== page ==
We're serving Indian-style vegetarian food for all the diverse April holidays here
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We're serving Indian-style vegetarian food for all the diverse April holidays here

Sacramento : CA : USA | Apr 12, 2011 at 10:08 PM PDT
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Making a vegetarian meal.

This holiday season, you have numerous religions in Sacramento feasting for the various holidays. How about serving a Hindu-style vegetarian meal this April holiday season--for many diverse ethnic groups? How are the Hindu festivals in April celebrated this year? Check out the Hindu festivals calendar this year. Also view the uTube video on an Indian vegetarian recipe called "Vegetable Korma."

Let's say you want to celebrate a Hindu festival with a nutritious vegetarian feast at the same time you want to celebrate Easter or Passover. In 2011, Sacramento can celebrate Easter on Sunday, April 24th. And Passover begins at Sundown on April 18th this year. The holiday of Pesach, or Passover, falls on the Hebrew calendar dates of Nissan 15-22. Passover in 2011 runs from the eve of April 18th to sundown on April 26th. What's next to celebrate with a feast of ethnic food? It's the Hindu festivals of April. Some Sacramentans like to combine vegetarian foods for the various ethnic groups and have a feast to celebrate everyone's holiday in Sacramento in the month of April.

For example, Tuesday 12 April, you can celebrate the Hindu festival of Swaminarayan Jayanti. This day marks the birth of Lord Swaminarayan for followers of the Swaminarayan tradition. You also can celebrate Rama Navami, the birthday of Lord Rama, an incarnation of Vishnu and the hero of the Ramayana.

Then on Monday 18 April, you can celebrate the Hindu birthday festival of Hanuman Jayanti. This festival marks the birth of Hanuman, the Monkey God. You can plan a vegetarian feast for the three Hindu festivals or holidays in April that are celebrated a few days before Passover and a few days before Easter Sunday, April 24th.

According to the Hindu Devotional Blog: Ram Navami Festival April 2011 - Rama, and the The Hindu Festival Calendar 2011, 2012, 2013: The Feasts, it has been said that Hindus celebrate many festivals. And anyone in Sacramento also can celebrate with food the many festivals of Sacramento's diverse community. There exists a vegetarian meal or feast that will please most people's tastes and religious requirements focusing on those particular vegetables and fruits.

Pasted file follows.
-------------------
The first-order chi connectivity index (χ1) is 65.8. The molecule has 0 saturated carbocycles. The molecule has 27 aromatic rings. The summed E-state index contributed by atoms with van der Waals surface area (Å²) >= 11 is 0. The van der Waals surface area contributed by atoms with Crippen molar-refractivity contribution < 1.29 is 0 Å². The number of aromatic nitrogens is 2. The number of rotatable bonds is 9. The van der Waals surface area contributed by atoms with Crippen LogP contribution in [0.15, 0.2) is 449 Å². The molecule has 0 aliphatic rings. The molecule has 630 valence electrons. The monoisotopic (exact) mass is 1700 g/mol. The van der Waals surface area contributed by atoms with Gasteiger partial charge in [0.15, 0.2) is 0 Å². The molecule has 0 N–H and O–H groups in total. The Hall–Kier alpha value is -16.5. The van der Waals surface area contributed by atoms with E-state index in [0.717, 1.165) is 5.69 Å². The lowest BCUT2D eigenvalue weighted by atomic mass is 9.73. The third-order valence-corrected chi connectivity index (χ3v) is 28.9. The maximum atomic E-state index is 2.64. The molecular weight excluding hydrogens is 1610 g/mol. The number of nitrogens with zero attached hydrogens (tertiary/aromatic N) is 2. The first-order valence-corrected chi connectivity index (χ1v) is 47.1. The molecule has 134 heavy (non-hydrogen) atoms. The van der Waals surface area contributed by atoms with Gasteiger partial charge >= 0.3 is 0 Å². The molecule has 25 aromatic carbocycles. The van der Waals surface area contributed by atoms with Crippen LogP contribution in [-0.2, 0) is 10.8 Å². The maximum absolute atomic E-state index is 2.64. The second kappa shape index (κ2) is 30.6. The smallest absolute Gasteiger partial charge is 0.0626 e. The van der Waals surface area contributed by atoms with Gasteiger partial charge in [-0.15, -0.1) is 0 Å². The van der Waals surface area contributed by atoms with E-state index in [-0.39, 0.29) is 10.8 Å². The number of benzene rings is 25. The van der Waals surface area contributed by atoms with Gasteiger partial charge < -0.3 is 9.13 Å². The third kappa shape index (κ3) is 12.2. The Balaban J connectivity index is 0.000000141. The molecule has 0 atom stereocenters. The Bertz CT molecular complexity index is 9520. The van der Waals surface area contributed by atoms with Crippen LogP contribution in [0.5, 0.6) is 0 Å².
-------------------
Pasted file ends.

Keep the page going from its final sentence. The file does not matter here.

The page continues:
Hindu festivals emphasize the birth of gods, death of asuras, victory of the gods, marriage of the gods, the new year, new months, full moons, new moons, harvests, birthdays, initiations, marriages, deaths, anniversaries - you name the event, and it is reason for music, dance, processions, and also for healthy, nutritious plant-based foods.

Celebrate an organic religion with organic plant foods. Followers of Hinduism have over time considered anything, animate or inanimate, to be sacred and aspects of divinity. Secular events like harvests may take on religious overtones, with the patron deity presiding over the festivities. As soon as something happens, there is a kind of thanksgiving to the divine that follows it.

You don't have to be born a Hindu to eat a vegetarian-based feast and celebrate numerous festivals in Sacramento such as Dussehra, Diwali and Ganesh Chaturthi. You can eat the food, listen to the ethnic music, and enjoy the spring season idea of nature's renewal.

Have you ever planned nutritious meals from inspiration obtained from browsing through the Hindu almanac? You'll find a mention of holiness or sacredness against almost every day of the year.

Is your spring festival meal private or public? Maybe this year you might enjoy a vegetarian Hindu festive meal to celebrate your holiday. For Hindus, there are rituals for phases of the moon, solar and lunar eclipses, days of the week, or for a person's auspicious star or zodiac sign.

And for you, in Sacramento, whatever your holiday celebration this spring, religious or secular, you might try a Hindu-style vegetarian feast for your meal. The Hindu holidays this month are celebrated on April 4, 12, 14, and 18. Hindus celebrate in 2011, during the month of April, the following holidays or festivals and/or feasts: April 4, Monday Bikrami Samvat (Hindu New Year), April 12, Tuesday Ram Navmi , April 14 Thursday, Baisakhi, April 18 Monday, Hanuman Jayanti, and April 23 Saturday, Akshaya Tritiya/Akha Teej.

Now what vegetarian meal would you serve if you were honoring the Hindu community in Sacramento for these holidays in the month of April, regardless of your own religion or ethnic ancestors? How about each month of the year honoring a different group of Sacramento residents by enjoying a favorite meal of that group?

Let's say you usually celebrate Easter or Passover during the Spring holiday season. You might try this Silk Road recipe. The symbol of the Silk Road is that it is a link between East and West. The recipes for this meal are vegetarian. Almost anyone can savor a meal that introduces new or familiar tastes using vegetarian ingredients. It's one more way to bring people's food histories closer.

Along the Silk Road, you'll find similar Passover vegan feasts in the Persian style from the Caucasus to Azerbaijan. When some of the Jews (called Mountain Jews of the high Caucasus) migrated from Persia in 700 BCE to settle in the Caucasus mountains, some of their traditional recipes focused on numerous vegetarian entrees for Passover in the Mizrahi style, which differs from the Ashkenazi style of Passover cooking.

Here are some Persian Passover gluten-free vegan recipes for your March 29th Seders. Sacramento has a varied population including a sizeable Mizrahi Jewish population from the Middle East with numerous families living in the Folsom area.